The general claim lactation brownies, biscuits, cookies, etc. make is that they can help you make more breastmilk. If you’re a new mom struggling to produce enough milk that’s, to say the very least, a compelling proposition. But it’s also a proposition that hasn’t been scientifically proven. “We’ve scoured the research, but only came up with anecdotal evidence – not clinical support,” says Krista Maas de Villiers, founder and CEO of Nunona energy balls, which are formulated to help create better quality breast milk. “Do lactation cookies really work? Want to increase your quantity? The only thing proven to work is to increase your frequency of breastfeeding or pumping.”
But what you eat matters.
“What you eat as a new mom is important because some nutrients can’t be supplied by your body, they have to come from your diet. These nutrients are vitamin A, B6, B12, folate, iodine, selenium and some fatty acids. Two important nutrients for babies developing brain and body are B vitamins and omega 3 and 6 fatty acids,” says Maas de Villiers.
Allyson Murphy, an international board certified lactation consultant in private practice in NJ as Lactation Ally agrees. “I wish that lactation cookies worked. If that were the case, I’d be a baker instead of a lactation consultant!” Since we brought up good nutrition, it’s also worth underlining that most lactation cookies (and bars, brownies, bites, etc.) are not only pretty expensive, but they’re usually loaded in sugar, unhealthy fats and processed flour. “Plus, they often have claims on how much milk they are ‘guaranteed’ to help you make that are just bogus and not based on science,” says Murphy.
That said, Murphy notes that anecdotally some parents find oatmeal helps to increase their supply. “That’s the main ingredient of most cookies. They also often contain flaxseed and brewer’s yeast, which are thought to help with supply. Again, there’s not much hard data to back this up. Likely you can get the same effects from lactation cookies as you can from a bowl of oatmeal for breakfast, topped with a bit of flax seed and brewer’s yeast.”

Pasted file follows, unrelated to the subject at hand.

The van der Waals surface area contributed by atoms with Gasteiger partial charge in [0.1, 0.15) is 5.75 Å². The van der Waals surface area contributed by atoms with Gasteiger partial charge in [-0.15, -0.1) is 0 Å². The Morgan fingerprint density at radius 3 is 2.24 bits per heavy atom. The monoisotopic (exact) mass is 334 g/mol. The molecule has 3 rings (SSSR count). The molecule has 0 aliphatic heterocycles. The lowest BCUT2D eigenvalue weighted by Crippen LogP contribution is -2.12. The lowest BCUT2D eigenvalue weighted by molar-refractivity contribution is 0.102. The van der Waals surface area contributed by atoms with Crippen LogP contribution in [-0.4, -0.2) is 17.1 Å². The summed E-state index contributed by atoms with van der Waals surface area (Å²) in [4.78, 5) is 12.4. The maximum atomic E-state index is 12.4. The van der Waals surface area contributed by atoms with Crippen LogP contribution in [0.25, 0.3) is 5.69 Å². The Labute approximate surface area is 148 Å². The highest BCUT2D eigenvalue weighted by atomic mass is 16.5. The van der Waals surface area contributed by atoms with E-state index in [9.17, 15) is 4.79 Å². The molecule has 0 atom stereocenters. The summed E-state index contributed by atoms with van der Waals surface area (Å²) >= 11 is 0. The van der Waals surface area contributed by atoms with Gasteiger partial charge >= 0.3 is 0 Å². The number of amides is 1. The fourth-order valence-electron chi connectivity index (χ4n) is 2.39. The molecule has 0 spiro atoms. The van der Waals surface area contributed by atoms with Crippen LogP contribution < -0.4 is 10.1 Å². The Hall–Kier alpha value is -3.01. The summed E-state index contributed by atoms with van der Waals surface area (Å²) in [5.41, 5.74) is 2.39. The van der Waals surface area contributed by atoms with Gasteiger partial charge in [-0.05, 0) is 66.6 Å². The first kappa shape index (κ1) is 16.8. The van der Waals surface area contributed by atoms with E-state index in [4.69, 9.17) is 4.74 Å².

Of course if you want a cookie — eat a cookie! “You’re working hard to feed this tiny human and deserve to treat yourself sometimes, but eat them because they’re yummy, not because they’ll increase supply,” says Murphy.
Low milk supply is often caused by one or more factors singled out by Murphy below:
- Poor latch and baby’s inability to remove milk (often due to lip and tongue ties)
- Not feeding often enough (this can happen when parents don’t know how to read baby’s hunger cues or are trying to feed on a schedule rather than on demand)
- Not pumping to remove milk regularly if baby is having trouble latching (regular, frequent milk removal around the clock is the best way to build and maintain a good milk supply)
- The parent has insufficient glandular tissue (known as IGT, this means they don’t have enough milk making “stuff” in their breast/chest. Many folks who have this can make some milk and have great nursing relationships while supplementing with donor milk or formula)
- The parent has hormonal issues, which can affect supply (hormones play a huge role in milk production and sometimes medications can help correct things like thyroid issues)
Bottom line: If you’re worried about supply, skip the cookies and instead see a lactation consultant who can check your baby’s latch, understand how and when you’re feeding, learn your medical history and help you come up with a care plan to increase milk supply.
More About Breastfeeding:
- Is it Really Necessary to Pump and Dump? No!
- Can You Breastfeed With Nipple Piercings?
- 8 Crazy Ways Your Boobs Change After Breastfeeding